“The second win felt different than the first,” said Zach Wallenburg, a computer science major in the Raikes School.
The junior from Lenexa, Kansas, has helped bring home two consecutive debate national championships, including the first in history at the University of Nebraska–Lincoln.
“The first time we won was the first-ever debate championship UNL, so we were really the underdogs with something to prove,” Wallenburg said. “The second year, we came back with a chip on our shoulder — we wanted to prove that the last year wasn’t a fluke.”
Though debate is an individual competition, tournaments count the total scores of each school to determine the winning teams. Preparing as a team, explained Wallenburg, is the most essential part of the Husker debaters’ success.
“All of the preparation that our team does together is probably 90% of the work,” he said. “We receive the debate topics months in advance, and from there we have to be prepared to debate in affirmation or negation of the debate topic.”
Topics are usually timely — nuclear arms control being this year’s topic — and give the debate team plenty of real-world knowledge to absorb, analyze and consider when building arguments for competition.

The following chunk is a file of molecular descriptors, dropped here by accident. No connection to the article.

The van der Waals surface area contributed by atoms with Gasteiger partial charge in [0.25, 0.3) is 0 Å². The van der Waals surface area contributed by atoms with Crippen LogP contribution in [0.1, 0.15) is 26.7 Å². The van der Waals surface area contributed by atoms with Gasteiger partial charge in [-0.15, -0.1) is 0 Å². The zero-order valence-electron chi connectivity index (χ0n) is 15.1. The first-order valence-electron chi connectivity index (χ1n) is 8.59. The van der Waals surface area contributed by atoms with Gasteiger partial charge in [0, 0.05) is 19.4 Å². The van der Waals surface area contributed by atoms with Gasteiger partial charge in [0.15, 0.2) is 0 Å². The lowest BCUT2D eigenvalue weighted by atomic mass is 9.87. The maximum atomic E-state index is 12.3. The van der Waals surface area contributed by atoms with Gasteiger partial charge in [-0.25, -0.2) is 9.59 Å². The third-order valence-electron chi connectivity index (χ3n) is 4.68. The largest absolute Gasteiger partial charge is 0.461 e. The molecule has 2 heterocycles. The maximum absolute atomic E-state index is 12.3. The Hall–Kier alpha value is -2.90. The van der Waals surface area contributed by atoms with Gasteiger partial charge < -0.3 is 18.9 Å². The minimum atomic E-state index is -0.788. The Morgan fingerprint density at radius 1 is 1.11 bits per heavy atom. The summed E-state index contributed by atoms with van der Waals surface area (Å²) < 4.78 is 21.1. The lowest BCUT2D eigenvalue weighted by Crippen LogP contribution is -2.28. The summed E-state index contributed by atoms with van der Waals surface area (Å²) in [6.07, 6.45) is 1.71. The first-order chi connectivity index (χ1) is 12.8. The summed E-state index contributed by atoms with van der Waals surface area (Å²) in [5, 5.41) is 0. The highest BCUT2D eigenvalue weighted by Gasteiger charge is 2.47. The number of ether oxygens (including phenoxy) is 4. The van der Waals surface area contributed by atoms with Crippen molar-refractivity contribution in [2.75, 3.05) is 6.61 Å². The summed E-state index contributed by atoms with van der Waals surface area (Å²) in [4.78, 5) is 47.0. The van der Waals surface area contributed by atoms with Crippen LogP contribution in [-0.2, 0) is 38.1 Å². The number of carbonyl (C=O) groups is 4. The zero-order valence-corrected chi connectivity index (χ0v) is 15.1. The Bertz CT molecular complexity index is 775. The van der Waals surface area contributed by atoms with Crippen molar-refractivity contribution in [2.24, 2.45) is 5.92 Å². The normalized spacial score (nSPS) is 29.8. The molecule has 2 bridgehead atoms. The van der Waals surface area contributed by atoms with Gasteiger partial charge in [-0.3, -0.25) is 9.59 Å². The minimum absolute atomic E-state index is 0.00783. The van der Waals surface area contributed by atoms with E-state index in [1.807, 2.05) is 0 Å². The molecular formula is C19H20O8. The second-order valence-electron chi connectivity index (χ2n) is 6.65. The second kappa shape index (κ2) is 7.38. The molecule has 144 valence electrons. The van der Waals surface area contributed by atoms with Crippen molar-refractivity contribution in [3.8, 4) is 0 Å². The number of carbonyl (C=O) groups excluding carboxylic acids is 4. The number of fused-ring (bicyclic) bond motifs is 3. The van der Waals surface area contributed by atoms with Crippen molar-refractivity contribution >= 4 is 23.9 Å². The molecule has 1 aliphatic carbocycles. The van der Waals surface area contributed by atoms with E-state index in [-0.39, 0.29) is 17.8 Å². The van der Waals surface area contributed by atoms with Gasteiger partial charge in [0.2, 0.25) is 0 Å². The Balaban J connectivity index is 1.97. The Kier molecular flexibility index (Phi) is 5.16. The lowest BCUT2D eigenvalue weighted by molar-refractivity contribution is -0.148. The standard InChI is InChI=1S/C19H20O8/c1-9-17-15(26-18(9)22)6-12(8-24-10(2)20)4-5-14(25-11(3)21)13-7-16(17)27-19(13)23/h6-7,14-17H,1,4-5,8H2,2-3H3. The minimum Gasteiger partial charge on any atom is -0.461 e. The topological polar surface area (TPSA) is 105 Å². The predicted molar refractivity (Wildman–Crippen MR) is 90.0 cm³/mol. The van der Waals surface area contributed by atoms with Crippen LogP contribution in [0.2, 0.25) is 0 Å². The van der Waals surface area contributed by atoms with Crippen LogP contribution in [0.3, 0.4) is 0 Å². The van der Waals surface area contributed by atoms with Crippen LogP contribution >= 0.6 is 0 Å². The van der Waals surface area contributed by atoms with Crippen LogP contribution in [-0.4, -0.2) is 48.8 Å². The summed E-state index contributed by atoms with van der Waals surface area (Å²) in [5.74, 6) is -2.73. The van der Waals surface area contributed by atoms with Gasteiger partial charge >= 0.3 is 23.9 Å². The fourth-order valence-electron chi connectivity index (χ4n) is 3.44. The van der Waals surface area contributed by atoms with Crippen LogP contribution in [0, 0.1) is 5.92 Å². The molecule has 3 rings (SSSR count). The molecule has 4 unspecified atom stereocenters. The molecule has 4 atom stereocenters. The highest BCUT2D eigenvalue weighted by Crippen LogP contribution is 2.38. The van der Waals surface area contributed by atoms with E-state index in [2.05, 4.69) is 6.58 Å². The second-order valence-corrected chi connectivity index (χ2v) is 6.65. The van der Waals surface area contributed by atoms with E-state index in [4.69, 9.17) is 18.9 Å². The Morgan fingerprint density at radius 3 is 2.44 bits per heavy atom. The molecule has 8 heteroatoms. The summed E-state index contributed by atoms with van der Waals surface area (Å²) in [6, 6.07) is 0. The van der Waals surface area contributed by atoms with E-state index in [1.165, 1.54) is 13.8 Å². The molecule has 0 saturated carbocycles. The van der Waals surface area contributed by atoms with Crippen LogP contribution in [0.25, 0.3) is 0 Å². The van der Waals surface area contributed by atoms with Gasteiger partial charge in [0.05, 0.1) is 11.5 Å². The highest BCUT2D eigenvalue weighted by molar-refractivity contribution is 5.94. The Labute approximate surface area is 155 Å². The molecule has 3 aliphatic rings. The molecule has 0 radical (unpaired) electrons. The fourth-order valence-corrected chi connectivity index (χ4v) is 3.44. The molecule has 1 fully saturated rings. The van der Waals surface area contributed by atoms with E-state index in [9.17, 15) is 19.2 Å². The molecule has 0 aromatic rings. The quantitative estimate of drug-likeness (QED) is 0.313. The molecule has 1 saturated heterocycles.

Unsurprisingly, it’s a lot of work.
“It takes a lot of time to research and identify evidence that defends the point of view we’re promoting,” Wallenburg said. “Being a university team, we still have to think about all the traveling and keeping up with our grades — stuff you don’t see when you look at results.”
A student in the Jeffrey S. Raikes School of Computer Science and Management, Wallenburg credited Raikes School faculty, debate associate director Justin Kirk and his debate teammates for helping make the balance work.
“It’s demanding, but I have such a good network of friends and teachers that I can rely on — we have a really good atmosphere that prioritizes what we need,” he said.
As for the impacts of being back-to-back champions, Wallenburg said he’s proud to help UNL’s debate reputation grow and attract new talent.
“Historically, people learning debate in Nebraska high schools have tried to go elsewhere. Now, we have more first-years than we’ve ever had” he said. “It’s exciting to watch this program grow.”